Tuesday, September 29, 2009

How Black Women Stuck In the DBR Matrix Fall Down The Rabbit Hole Even Further

We don't have to stay in the Matrix.

I have a lot of sympathy for the young woman featured in this segment. This was from a Tyra Show episode on racial perception. It had the usual discriminatory attitudes and inflammatory behavior but this woman is clearly hurting and very very confused. She's adopted the negative attitudes and insecurities stemming from black men who reject women with features like hers. To add further insult to injury she believes the lie that other men would also reject her.

I was relieved that Tyra kept insisting that her experiences directly related to the men she's been dating. I'd also add that I suspect some other people in her life are also guilty of stomping on a more positive and accurate outlook that prevents her from being her best and living her fullest life. Hopefully she listened and some of that disordered thinking has been expelled.

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Anonymous said...

So many black women are hurting because the people they are in contact with day in and day out tell them or treat them as if they are they are ugly and worthless. Then these same people attempt to use these women and suck them dry for their resources. If the women attempt to leave these painful constructs, the DBRs do all they can to prevent the women from forging her own healthier ties by calling her uppity, 'bougie', an 'Oreo", 'actin' white' and blahblahblah. That is why women who seek to move on must do so without broadcasting her plans. Just do it and if 'Baybay and dem' don't like it, who cares?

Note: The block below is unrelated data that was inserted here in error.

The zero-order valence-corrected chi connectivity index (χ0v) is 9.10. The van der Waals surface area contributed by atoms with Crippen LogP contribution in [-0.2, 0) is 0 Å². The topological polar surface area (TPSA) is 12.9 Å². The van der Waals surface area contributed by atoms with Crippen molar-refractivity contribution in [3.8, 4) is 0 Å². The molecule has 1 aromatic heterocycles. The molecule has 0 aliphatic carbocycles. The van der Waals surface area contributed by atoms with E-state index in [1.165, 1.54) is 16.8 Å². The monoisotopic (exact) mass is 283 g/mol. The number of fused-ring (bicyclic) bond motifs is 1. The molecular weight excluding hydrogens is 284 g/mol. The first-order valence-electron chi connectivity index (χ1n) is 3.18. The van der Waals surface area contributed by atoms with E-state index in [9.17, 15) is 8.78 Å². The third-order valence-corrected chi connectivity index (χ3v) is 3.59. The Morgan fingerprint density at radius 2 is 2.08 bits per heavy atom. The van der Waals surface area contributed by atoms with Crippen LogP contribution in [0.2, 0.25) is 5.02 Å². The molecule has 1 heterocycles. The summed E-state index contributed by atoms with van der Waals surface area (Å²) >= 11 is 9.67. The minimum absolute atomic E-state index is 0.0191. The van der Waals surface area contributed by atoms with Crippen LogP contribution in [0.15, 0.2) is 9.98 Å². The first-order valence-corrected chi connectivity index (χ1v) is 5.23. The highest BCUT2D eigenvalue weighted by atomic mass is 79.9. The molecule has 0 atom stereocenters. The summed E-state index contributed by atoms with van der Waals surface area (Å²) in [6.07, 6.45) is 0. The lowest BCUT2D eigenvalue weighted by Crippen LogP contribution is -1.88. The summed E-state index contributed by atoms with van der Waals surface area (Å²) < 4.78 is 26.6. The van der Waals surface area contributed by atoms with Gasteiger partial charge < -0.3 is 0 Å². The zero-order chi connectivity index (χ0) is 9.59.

I just reread an old post by Khadija about Beverly, a young black woman who decided to divest and move to Paris. She said something that struck me as I related to it but never had been able to state it this clearly. She said that when she attempted to date black men the ones she considered high-quality did not find her attractive enough to date because she was not a "dime". She found that when she dated non-black men, she could attract high quality ones. My experience has been the same. I wanted a man with his own place, a car, a decent job and an advanced degree (or working on one) as that is what I bring to a relationship, among other positive traits such as being outgoing and fun.

Folks thought I was nuts for setting these bare minimum standards, because you
I didn't care what color the man was as long as he was into me and could show me respect and a good time. I had no interest in the "what if he is a UPS driver and gives good foot rubs?" folks because what they are saying really is black woman shouldn't have standards at all.

I hope the woman from the Tyra show is able to meet better quality men who will treat her well. What's the point of dating men who treat you badly and do not appreciate you? Move on!

Aisha said...

I remember watching this at the time it aired. I felt bad for this woman, I understood where she was coming from, but I also felt embarrassed. It felt like she was portraying this pathetic, woe is me image of Black women to the world. I felt that she was exposing her hurt in a place where people could exploit her.